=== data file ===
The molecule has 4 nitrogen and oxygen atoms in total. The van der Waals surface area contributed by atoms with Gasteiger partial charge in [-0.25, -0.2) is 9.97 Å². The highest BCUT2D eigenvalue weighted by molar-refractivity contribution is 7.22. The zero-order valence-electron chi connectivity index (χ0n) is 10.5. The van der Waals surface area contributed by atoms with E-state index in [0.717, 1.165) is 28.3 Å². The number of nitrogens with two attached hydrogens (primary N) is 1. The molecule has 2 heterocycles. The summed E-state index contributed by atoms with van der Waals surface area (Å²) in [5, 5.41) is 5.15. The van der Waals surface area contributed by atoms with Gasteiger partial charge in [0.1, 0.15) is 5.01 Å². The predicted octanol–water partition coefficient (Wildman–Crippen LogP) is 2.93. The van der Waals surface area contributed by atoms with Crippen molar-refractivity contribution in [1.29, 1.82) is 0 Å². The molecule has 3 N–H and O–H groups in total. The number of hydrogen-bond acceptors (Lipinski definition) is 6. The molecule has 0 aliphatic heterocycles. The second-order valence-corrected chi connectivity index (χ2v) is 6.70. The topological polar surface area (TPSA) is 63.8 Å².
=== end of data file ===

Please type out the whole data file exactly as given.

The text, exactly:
The molecule has 4 nitrogen and oxygen atoms in total. The van der Waals surface area contributed by atoms with Gasteiger partial charge in [-0.25, -0.2) is 9.97 Å². The highest BCUT2D eigenvalue weighted by molar-refractivity contribution is 7.22. The zero-order valence-electron chi connectivity index (χ0n) is 10.5. The van der Waals surface area contributed by atoms with E-state index in [0.717, 1.165) is 28.3 Å². The number of nitrogens with two attached hydrogens (primary N) is 1. The molecule has 2 heterocycles. The summed E-state index contributed by atoms with van der Waals surface area (Å²) in [5, 5.41) is 5.15. The van der Waals surface area contributed by atoms with Gasteiger partial charge in [0.1, 0.15) is 5.01 Å². The predicted octanol–water partition coefficient (Wildman–Crippen LogP) is 2.93. The van der Waals surface area contributed by atoms with Crippen molar-refractivity contribution in [1.29, 1.82) is 0 Å². The molecule has 3 N–H and O–H groups in total. The number of hydrogen-bond acceptors (Lipinski definition) is 6. The molecule has 0 aliphatic heterocycles. The second-order valence-corrected chi connectivity index (χ2v) is 6.70. The topological polar surface area (TPSA) is 63.8 Å².